The Cologne Bismarck Tower (also Bismarck Column) is a monument to Otto von Bismarck on the corner of Gustav-Heinemann-Ufer / Bayenthalgürtel in Cologne-Marienburg. The tower was built from 1902 to a design by the Berlin architect Arnold Hartmann and was largely financed by the Cologne chocolate producer Heinrich Stollwerck (1843-1915), who owned the villa called Bismarckburg on a neighboring property. Adolf Berchem worked as a sculptor, and Fritz Encke was in charge of planning the green spaces. The inauguration took place on June 21, 1903. In the years 1999, 2001 and 2008, the tower and the surrounding area were renovated.

Churches
The Protestant Reformation Church (Goethestrasse) was built between 1903 and 1905 according to the plans of the Berlin architect Otto March. Destroyed in 1943, it was significantly redesigned during the reconstruction. Also in Goethestrasse is the Catholic parish church of St. Maria Königin, which was built from 1952 to 1954 according to plans by Dominikus Böhm. The church rises above a square floor plan. It opens up to the surrounding park along the entire length of the south wall. The tower was built in 1960 based on a design by Gottfried Böhm.

The Evangelical Garrison Church of All Saints of the Evangelical Military Parish Office Cologne I is located in Lindenallee at the corner of Bonner Straße. The Anglican community uses the church as an All Saints Chapel.

Meschenich district
Meschenich already had a settlement in Roman times. “Meschingen” was first mentioned in a document in 1166. The Magerhof, already notarized by Rainald von Dassel (1158 to 1167), belonged to the St. both Engeldorfer Höfe belonged to the Benden monastery in Brühl.Meschenich belonged to the Cologne-Electoral Office in Brühl until the beginning of the 19th century. After that it was the part of the municipality of Rondorf, which was called the municipality of Rodenkirchen from 1961 until it was incorporated into Cologne in 1975.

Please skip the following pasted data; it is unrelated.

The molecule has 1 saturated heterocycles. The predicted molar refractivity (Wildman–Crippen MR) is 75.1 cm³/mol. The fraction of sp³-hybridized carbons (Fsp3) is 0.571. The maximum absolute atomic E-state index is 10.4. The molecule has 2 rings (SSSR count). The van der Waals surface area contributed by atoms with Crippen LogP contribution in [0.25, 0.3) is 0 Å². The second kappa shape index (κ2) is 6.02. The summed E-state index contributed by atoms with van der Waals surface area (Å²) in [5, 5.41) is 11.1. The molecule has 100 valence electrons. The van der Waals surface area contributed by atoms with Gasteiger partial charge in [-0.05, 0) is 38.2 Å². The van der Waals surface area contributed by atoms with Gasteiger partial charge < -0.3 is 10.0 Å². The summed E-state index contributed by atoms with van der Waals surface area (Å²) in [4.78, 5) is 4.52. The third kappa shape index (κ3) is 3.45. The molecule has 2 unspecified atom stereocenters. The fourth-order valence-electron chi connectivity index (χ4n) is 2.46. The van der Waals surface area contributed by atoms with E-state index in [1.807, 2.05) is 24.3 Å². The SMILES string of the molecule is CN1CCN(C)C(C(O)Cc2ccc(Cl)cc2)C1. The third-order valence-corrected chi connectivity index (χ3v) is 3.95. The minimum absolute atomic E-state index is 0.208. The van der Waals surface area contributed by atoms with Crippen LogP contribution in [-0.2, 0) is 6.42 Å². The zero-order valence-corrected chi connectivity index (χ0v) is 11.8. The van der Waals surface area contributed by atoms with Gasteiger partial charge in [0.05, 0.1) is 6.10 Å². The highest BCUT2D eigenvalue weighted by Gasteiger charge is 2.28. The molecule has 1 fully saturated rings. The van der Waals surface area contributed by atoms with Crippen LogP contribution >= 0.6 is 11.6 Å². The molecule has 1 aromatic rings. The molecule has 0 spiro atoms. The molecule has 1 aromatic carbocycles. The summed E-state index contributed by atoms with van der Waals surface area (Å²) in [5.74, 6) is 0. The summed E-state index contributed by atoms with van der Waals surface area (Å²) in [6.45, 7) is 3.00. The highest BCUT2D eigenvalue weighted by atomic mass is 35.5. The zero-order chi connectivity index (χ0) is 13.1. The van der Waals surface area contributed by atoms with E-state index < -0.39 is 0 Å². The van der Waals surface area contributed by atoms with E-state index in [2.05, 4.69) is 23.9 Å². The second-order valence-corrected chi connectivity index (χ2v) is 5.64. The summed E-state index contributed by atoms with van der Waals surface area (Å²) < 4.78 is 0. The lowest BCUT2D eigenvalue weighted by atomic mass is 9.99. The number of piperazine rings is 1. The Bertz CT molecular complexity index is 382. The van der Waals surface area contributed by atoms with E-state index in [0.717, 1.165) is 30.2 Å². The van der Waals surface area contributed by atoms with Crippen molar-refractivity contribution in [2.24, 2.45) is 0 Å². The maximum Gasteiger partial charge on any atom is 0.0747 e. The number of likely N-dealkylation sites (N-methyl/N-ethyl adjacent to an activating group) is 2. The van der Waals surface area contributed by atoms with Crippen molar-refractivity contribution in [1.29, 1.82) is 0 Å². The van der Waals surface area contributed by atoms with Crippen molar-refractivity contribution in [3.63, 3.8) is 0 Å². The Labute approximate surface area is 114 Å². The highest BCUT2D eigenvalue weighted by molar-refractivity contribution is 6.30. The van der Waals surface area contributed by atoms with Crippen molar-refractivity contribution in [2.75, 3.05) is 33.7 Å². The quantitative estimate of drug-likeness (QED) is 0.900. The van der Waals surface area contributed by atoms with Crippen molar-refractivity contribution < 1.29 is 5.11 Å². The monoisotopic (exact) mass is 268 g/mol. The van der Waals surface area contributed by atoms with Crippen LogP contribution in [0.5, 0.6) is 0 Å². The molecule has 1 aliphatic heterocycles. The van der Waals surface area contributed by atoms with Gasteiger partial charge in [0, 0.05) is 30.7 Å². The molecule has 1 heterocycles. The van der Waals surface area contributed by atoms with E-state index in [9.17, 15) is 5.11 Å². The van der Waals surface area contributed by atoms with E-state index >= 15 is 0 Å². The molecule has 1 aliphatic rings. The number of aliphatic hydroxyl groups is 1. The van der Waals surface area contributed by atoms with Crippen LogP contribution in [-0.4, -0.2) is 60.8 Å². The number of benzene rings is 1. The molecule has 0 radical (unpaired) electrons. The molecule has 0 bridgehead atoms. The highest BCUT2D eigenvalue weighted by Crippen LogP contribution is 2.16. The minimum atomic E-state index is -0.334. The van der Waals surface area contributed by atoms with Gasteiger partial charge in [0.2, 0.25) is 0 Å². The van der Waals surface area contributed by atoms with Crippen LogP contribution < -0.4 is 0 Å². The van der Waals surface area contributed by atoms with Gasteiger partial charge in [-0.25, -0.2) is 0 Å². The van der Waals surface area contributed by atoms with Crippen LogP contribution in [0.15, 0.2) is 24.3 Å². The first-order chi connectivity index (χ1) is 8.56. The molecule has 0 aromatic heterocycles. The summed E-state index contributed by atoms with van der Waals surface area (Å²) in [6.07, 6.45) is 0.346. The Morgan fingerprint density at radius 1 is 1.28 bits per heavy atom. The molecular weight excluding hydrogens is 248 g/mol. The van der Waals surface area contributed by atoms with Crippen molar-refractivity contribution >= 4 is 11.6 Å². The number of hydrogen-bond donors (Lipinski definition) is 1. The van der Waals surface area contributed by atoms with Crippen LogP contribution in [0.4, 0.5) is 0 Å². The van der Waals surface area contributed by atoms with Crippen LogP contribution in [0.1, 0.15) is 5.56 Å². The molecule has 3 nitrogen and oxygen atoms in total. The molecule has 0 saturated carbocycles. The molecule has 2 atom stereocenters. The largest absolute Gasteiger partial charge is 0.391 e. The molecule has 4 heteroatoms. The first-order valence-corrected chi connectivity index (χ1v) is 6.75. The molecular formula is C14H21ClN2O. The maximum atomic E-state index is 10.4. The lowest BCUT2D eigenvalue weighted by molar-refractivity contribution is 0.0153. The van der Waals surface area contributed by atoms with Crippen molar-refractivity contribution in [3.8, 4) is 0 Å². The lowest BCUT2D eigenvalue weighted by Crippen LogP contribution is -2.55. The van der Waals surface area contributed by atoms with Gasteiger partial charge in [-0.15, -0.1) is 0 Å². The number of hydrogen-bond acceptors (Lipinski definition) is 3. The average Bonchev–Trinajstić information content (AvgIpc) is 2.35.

The town’s Romanesque church, which was laid down in 1891, was first mentioned around 1274 in the “Liber Valoris ecclesiarum Coloniensis dioceses” (Book of Values of the Churches of the Diocese of Cologne). In Meschenich, several Cologne churches and monasteries had owned since the Middle Ages. As a village, Meschenich developed along the old Roman military road and the numerous roads from the surrounding villages that intersect here. The main street of the place was originally the Alte Kölnstraße, in the middle of which was the village cemetery and the Romanesque church. After the previous building in the Middle Ages had been closed, a new church in the neo-Romanesque style was built by Pastor Piel by Theodor Kremer by 1891. Opposite is the Magerhof, which is only partially preserved.